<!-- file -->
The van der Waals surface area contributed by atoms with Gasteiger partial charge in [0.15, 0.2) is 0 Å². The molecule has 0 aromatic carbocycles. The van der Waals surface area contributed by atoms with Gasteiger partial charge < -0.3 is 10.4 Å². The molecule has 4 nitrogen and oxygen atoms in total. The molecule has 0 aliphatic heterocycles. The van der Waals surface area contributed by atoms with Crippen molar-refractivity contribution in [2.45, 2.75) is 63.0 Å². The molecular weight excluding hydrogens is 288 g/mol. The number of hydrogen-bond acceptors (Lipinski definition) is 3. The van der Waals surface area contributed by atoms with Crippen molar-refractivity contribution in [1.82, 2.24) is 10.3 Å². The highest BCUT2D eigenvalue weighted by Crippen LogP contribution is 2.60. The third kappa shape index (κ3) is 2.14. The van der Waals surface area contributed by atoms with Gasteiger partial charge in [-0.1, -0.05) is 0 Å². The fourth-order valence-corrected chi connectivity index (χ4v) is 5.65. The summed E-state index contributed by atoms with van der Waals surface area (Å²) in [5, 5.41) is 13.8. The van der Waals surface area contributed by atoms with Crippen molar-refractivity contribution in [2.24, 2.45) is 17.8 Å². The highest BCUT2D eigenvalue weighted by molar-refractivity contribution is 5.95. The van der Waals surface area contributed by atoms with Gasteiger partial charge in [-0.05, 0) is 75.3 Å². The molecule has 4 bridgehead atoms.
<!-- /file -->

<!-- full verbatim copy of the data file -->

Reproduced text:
The van der Waals surface area contributed by atoms with Gasteiger partial charge in [0.15, 0.2) is 0 Å². The molecule has 0 aromatic carbocycles. The van der Waals surface area contributed by atoms with Gasteiger partial charge < -0.3 is 10.4 Å². The molecule has 4 nitrogen and oxygen atoms in total. The molecule has 0 aliphatic heterocycles. The van der Waals surface area contributed by atoms with Crippen molar-refractivity contribution in [2.45, 2.75) is 63.0 Å². The molecular weight excluding hydrogens is 288 g/mol. The number of hydrogen-bond acceptors (Lipinski definition) is 3. The van der Waals surface area contributed by atoms with Crippen molar-refractivity contribution in [1.82, 2.24) is 10.3 Å². The highest BCUT2D eigenvalue weighted by Crippen LogP contribution is 2.60. The third kappa shape index (κ3) is 2.14. The van der Waals surface area contributed by atoms with Gasteiger partial charge in [-0.1, -0.05) is 0 Å². The fourth-order valence-corrected chi connectivity index (χ4v) is 5.65. The summed E-state index contributed by atoms with van der Waals surface area (Å²) in [5, 5.41) is 13.8. The van der Waals surface area contributed by atoms with Crippen molar-refractivity contribution in [2.24, 2.45) is 17.8 Å². The highest BCUT2D eigenvalue weighted by molar-refractivity contribution is 5.95. The van der Waals surface area contributed by atoms with Gasteiger partial charge in [-0.05, 0) is 75.3 Å². The molecule has 4 bridgehead atoms.